Walled Gardens

I’ve been wanting for some time to write about freedom. This week of July 4 seemed like the appropriate time. I had intended to write about how children need to have longer tethers so that they have the freedom to explore. Maybe I’ll still write that article. Some other time.

A phrase changed my mind. It came in the conclusion of the book, Huck’s Raft: A History of American Childhood. The author, Steven Mintz, makes a provocative statement: “It is not possible to recreate a ‘walled garden’ of childhood innocence, no matter how hard we might try.” I began to mull over the idea of a walled garden.

A wall serves two purposes: it keeps undesirable things out, and keeps desirable things in. Around the ‘garden’ of childhood, a wall would protect young people from the influences that would either harm them or make them grow up too quickly; while at the same time, it would hold in those qualities that make childhood special: innocence, simplicity, imagination and discovery.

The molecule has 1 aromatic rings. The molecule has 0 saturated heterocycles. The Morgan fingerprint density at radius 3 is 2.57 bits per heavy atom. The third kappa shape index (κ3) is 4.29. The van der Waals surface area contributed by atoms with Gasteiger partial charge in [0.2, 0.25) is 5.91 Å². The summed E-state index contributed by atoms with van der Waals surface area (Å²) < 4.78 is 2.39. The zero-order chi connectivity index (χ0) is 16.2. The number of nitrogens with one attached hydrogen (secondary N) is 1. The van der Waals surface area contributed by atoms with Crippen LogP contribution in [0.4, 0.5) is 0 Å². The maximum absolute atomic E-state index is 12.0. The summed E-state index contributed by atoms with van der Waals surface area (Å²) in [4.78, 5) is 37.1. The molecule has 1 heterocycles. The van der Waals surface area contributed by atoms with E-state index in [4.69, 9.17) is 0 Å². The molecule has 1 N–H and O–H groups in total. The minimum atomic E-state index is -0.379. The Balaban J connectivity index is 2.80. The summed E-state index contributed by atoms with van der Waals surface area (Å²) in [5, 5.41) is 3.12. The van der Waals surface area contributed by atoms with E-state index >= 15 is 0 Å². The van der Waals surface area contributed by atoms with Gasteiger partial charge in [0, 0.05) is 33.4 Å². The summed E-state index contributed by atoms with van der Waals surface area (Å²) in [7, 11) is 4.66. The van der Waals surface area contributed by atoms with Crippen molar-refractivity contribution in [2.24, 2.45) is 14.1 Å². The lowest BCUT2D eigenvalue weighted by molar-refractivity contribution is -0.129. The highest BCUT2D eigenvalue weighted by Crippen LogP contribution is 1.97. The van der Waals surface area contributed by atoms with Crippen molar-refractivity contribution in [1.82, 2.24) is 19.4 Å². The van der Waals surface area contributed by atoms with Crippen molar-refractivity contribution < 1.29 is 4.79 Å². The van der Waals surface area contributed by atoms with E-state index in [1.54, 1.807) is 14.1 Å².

Is Mintz right? Is it naïve to think that children can be protected from negative influences? His argument is that since kids are going to come face-to-face with “contemporary culture” – and by that I infer he means adult issues of sex, violence, language, materialism and the like – we need to “prepare them to deal responsibly with the pressures and choices they face.” We don’t shield them, he writes, we prepare them.

Despite my admiration for his well-researched book, I think he’s wrong. If we want kids to be free to have a childhood, then we’ve got to wall out, as much as possible, those influences that will age them too quickly. They need to be free from worry, free from the numbing effect of violent images, free from the hypersexuality of Hollywood and Madison Avenue.

Is this difficult? You bet. Inappropriate images, words and ideas are bound to get through. They could be on the next t-shirt walking past your family in the mall. When our kids ask questions about such things, we need to be ready to answer – calmly, honestly, but guardedly. We inform, but always with the goal of keeping at bay as much of the adult world as possible.

By doing so, we buy them time. Precious time that, once it’s gone, will never come again. Time to be innocent. Time to be free.

Bruce Van Patter

all material ©2005 Bruce Van Patter